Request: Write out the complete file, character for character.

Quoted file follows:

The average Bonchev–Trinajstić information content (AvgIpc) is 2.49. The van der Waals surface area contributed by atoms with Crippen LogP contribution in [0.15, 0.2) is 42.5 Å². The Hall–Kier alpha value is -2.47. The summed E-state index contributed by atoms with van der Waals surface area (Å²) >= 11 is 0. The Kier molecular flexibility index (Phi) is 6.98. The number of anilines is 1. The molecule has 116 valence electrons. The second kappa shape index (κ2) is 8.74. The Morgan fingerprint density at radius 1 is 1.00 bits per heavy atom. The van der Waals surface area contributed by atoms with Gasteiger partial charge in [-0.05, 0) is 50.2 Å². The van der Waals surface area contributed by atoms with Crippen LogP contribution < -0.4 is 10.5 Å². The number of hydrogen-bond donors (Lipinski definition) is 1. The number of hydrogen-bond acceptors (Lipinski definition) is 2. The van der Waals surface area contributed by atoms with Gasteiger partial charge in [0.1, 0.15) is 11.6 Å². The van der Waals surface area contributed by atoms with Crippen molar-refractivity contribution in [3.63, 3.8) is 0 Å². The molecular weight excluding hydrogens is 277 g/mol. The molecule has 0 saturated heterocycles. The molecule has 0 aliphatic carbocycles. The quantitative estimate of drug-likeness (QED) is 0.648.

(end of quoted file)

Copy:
The average Bonchev–Trinajstić information content (AvgIpc) is 2.49. The van der Waals surface area contributed by atoms with Crippen LogP contribution in [0.15, 0.2) is 42.5 Å². The Hall–Kier alpha value is -2.47. The summed E-state index contributed by atoms with van der Waals surface area (Å²) >= 11 is 0. The Kier molecular flexibility index (Phi) is 6.98. The number of anilines is 1. The molecule has 116 valence electrons. The second kappa shape index (κ2) is 8.74. The Morgan fingerprint density at radius 1 is 1.00 bits per heavy atom. The van der Waals surface area contributed by atoms with Gasteiger partial charge in [-0.05, 0) is 50.2 Å². The van der Waals surface area contributed by atoms with Crippen LogP contribution < -0.4 is 10.5 Å². The number of hydrogen-bond donors (Lipinski definition) is 1. The number of hydrogen-bond acceptors (Lipinski definition) is 2. The van der Waals surface area contributed by atoms with Gasteiger partial charge in [0.1, 0.15) is 11.6 Å². The van der Waals surface area contributed by atoms with Crippen molar-refractivity contribution in [3.63, 3.8) is 0 Å². The molecular weight excluding hydrogens is 277 g/mol. The molecule has 0 saturated heterocycles. The molecule has 0 aliphatic carbocycles. The quantitative estimate of drug-likeness (QED) is 0.648.